2013 Ferrari 458 Coupe on 2040-cars
Monroe, Indiana, United States
Feel free to email: email@example.com .
I am selling my 2013 FERRARI 458 ITALIA COUPE. I am the original owner. Car haa always been babied and has never
seen rain, snow, smoke or track.
No Rain, Snow Or Track Time
Both Keys, Key Card, Car Covers & Books Included
Service Just Completed
7 Years, Unlimited Miles Free Ferrari Service
Eligible for Ferrari Extended Power Warranty
TUBI Exhaust (Factory Exhaust Included)
Extremely Well Optioned Including:
RED BRAKE CALIPERS
EXTERIOR SILL KICK IN CARBON FIBER
CARBON FIBER RACING PACKAGE
SPORT EXHAUST SYSTEM
‘SCUDERIA FERRARI’ SHIELDS
RADIONAVI SYSTEM + BLUETOOTH
INTERNAL USE CARBON FIBER DOOR PANELS
FRONT AND REAR PARKING SENSORS
YELLOW REV. COUNTER
LARGE CARBON FIBER RACING SEATS
SPECIAL FEATURES YELLOW STRIPS ON SEATS
TYRES PRESSURE MONITORING
YELLOW STICHED HORSES ON HEADRESTS
FULL 3M BRA FROM DAY ONE
Ferrari 458 for Sale
Auto Services in Indiana
Xtreme Precision ★★★★★
Whetsel`s Automotive ★★★★★
USA Auto Mart ★★★★★
Tony Kinser Body Shop ★★★★★
Tire Barn Warehouse ★★★★★
The Tire Store ★★★★★
Auto blogTue, 04 Feb 2014
This might not come as a shock, but ultra-rare vintage cars are only going to get more expensive as time rolls on, particularly if there's a prancing horse on the car's nose. For example, in 2011, a Ferrari 250 Testa Rossa sold for $16.39 million. In February 2012, a 1964 250 GTO sold for nearly $32 million. Later that year, a 1962 250 GTO sold for $35 million. It was the most expensive car ever sold, making last year's 275 GTB/4 NART Spider and its $27.5-million auction price seem like a drop in the platinum-lined bucket. Now, there's been another high-dollar Ferrari sale.
An unrestored, 1957 250 Testa Rossa was reportedly sold for over $39 million, making it the most expensive car ever sold in the United Kingdom. Just for perspective, $39 million is about 28 LaFerraris or roughly 128 F12 Berlinettas. It's not the most expensive car ever sold, but it still represents a huge sum of money for a classic car. Part of the reason for chassis number 0704 - the car pictured above is 0714, which sold for a mere $12.2 million in 2009 - being sold for so much is down to its excellent provenance.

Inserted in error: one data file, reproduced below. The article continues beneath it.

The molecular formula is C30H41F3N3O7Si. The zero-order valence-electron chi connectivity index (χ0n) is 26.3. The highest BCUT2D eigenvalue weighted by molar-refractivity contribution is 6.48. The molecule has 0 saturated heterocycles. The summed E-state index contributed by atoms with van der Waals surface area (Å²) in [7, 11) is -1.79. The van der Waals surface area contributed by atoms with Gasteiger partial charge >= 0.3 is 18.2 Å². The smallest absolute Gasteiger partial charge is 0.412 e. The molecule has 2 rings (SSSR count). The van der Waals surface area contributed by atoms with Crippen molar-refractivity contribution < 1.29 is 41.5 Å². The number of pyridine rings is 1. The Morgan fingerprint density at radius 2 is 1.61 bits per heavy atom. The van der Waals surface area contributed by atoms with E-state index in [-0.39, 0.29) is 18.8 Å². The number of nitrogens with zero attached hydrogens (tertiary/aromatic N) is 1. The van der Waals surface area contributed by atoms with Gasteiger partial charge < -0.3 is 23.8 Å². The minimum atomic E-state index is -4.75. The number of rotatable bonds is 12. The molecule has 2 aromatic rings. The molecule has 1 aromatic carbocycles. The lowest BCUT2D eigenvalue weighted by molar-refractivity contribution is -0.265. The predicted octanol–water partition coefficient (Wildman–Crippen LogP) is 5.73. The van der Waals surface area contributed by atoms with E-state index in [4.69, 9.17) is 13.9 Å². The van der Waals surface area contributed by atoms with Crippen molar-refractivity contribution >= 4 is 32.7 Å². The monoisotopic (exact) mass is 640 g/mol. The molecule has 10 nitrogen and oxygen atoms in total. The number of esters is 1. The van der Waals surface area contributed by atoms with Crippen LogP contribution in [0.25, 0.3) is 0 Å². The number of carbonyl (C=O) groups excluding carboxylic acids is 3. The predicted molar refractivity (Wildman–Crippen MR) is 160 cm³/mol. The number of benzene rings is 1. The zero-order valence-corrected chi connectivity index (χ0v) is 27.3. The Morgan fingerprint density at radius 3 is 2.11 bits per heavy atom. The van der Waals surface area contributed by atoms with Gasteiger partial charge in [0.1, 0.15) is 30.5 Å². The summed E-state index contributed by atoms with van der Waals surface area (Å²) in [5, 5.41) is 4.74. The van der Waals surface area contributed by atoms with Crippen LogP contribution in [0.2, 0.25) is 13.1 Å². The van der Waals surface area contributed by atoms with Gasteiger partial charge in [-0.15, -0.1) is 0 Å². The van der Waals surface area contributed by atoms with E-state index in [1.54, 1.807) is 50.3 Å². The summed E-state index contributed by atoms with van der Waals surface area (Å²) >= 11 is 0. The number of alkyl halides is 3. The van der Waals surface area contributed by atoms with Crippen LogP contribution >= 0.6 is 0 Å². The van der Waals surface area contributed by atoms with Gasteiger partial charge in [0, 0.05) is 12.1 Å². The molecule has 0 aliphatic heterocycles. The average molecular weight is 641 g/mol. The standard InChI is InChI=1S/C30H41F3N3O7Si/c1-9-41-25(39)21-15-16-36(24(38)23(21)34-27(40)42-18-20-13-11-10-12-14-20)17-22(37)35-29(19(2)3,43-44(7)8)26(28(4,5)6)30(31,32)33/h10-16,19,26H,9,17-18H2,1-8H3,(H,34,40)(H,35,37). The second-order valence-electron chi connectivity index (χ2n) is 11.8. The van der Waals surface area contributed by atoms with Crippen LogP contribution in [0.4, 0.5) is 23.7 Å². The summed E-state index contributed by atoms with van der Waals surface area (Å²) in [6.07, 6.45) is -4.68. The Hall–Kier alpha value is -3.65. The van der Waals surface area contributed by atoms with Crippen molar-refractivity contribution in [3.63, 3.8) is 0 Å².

It made its race debut at the 1957 24 Hours of Le Mans, although it failed to finish. Phil Hill and Peter Collins racked up wins with this exact car in Buenos Aires and Sebring, according to the folks at Hemmings. Combining race wins by a former Formula One World Champion with an unrestored example of an extremely rare car (one of just 34 250 Testa Rossas ever built) makes its monumental sale price almost seem reasonable.
Supercars are a sulky lot by nature. Leave them to their own devices and they'll quickly grow despondent. That's why so many owners have more than one exotic in the stable. The Dubai Police seem to have caught on to that fact, having just added a Ferrari FF to help keep the force's new Lamborghini Aventador company. The duo will patrol the city's more affluent regions to promote the area's image as a mecca for money.
Of course, the Dubai PD certainly isn't the first law enforcement agency to adopt flashy cruisers, and car gods willing, it won't be the last. There was the Nissan GT-R gussied up for police duty, as well as the Lamborghini Gallardo LP560-4 and the Mitsubishi Evo X, but we have to say the DPD certainly has the most lust-worthy stable at the moment.
Rumors have been circulating for a few months now that Ferrari could be gearing up to challenge for outright victory at Le Mans once again with an LMP1 racer of its own. First the head of the sports racing division hinted at the prospect, then the head of the Formula One team lent it more credence, and most recently, the chairman of the company itself confirmed the possibility. We've even heard some rumors over who could drive the thing. But what we haven't seen yet is any solid proof that the Prancing Horse marque has actually been working on such a racecar.
That could be what we're looking at it here, but then again, it might not be. Spied undergoing testing in Southern Europe, this camouflaged test mule appears to be based on the new LaFerrari supercar, but with some key modifications that indicate this isn't the road-going version. The revised aero is a dead giveaway, with that giant front splitter jutting out like a swollen lip and a massive rear wing protruding from the back. The headlights are different, it's got center-lock wheels fitted at each corner and there's a big snorkel air scoop protruding from the engine bay.
What's clear is that this is test mule has definitely been set up for the race track. The only question is, to what end? Even with all the add-ons, it's still nowhere near as extreme as the purpose-built prototypes that Audi, Toyota and Porsche will be fielding in the FIA World Endurance Championship this year, and it's missing key features like the mandatory center tailfin. It could be a platform for testing components to use on an upcoming LMP1, but if not for the aforementioned Le Mans rumors, our money would have been on something else - be it a GT racing version of LaFerrari like Maserati did with the Enzo-based MC12, or a customer track toy to follow in the footsteps of the (also Enzo-based) FXX and the 599XX that followed.